Opinion: Bringing COVID into the Olympics? Good luck with that

OPINION: Much has been made of the risks Japan is taking by holding the Olympic Games in two weeks' time, but less has been reported on what measures the country is actually taking to stop the virus from spreading, when the world arrives over the next 11 days.

Even before boarding the plane to Narita, our Newshub team has been subject to a significant number of requirements to prove we won't bring COVID with us.

We've been told to produce two COVID-19 swabs within 96 and 72 hours of departure. Hard copies are then provided to officials on arrival.

Then there's the mountain of phone applications we have had to download in order to operate here - I've counted six on my phone so far. These range from health reporting to Bluetooth tracking, so Tokyo2020 knows where foreign travellers are at all times.

On arrival at Narita Airport, we expected more hurdles to jump through and we were right. As soon as we got off the plane, we sat for three hours, while Japanese officials rifled through our documents, making sure everything was in order and we hadn't done something wrong.

After that, we visited about five immigration stations, where we were temperature-checked and our documents were again looked over.

Eventually, we made it to the swabbing centre, where you drool into a cup to produce a sample to be tested for COVID. Strangely, a poster on the wall tells people not to urinate in the cup - there goes that idea.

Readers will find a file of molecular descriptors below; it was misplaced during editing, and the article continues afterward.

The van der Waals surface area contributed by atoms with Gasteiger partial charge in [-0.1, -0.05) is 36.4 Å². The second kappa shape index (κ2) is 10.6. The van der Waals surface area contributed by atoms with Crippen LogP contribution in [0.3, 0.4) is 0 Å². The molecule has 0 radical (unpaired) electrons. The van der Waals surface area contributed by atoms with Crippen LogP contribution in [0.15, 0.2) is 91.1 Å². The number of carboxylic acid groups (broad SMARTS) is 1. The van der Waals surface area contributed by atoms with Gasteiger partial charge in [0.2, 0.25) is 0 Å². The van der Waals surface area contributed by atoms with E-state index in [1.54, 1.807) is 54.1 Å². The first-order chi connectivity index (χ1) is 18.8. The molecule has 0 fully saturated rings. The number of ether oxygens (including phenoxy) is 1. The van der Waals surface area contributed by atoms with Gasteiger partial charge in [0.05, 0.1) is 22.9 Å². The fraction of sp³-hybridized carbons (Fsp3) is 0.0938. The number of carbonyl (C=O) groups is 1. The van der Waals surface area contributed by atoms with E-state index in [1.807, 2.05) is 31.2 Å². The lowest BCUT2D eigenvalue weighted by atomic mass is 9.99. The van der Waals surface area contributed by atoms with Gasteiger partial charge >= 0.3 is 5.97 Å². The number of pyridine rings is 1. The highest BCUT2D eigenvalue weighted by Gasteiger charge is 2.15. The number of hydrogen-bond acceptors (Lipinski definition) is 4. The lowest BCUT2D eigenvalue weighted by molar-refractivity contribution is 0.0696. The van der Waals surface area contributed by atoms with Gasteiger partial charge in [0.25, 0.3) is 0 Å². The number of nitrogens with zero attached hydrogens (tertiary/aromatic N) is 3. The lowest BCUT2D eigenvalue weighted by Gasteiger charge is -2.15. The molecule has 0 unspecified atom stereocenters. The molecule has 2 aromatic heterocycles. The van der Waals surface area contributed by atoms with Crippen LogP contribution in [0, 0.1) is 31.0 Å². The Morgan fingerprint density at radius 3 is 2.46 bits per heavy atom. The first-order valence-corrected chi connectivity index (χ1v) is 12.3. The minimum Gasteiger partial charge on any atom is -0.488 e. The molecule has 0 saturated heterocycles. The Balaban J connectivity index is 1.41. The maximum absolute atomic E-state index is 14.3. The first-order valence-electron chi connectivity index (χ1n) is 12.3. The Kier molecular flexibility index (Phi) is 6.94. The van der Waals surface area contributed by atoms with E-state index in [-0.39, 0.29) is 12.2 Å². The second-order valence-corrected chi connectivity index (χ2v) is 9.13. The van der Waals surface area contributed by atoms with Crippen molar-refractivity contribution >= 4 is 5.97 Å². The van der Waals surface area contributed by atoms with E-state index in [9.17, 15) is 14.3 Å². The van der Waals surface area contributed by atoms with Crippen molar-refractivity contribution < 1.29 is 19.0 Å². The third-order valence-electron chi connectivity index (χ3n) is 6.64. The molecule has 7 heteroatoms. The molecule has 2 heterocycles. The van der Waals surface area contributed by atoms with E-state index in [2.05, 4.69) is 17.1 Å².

Newshub camera operator Bob Grieve films a live cross from quarantine.
Newshub camera operator Bob Grieve films a live cross from quarantine. Photo credit: Mitch McCann

In all, the process took about five hours after our 10-hour plane trip. It felt long and arduous, but also comforting, knowing how water-tight it all seemed.

Now, we're subject to a COVID test each day during our first three days here and random testing at the venues.

The point being, if COVID cases explode in Japan over the next few weeks, it seems extremely unlikely it will be because it slipped through the border. More likely, it'll be an athlete or support staff member who picks it up and spreads it through the village or team hotels.

That's a daunting prospect for Olympic staff here, who are risking it all on a successful Games.

Mitch McCann is a presenter and reporter for Newshub, currently in Tokyo covering the Olympic Games.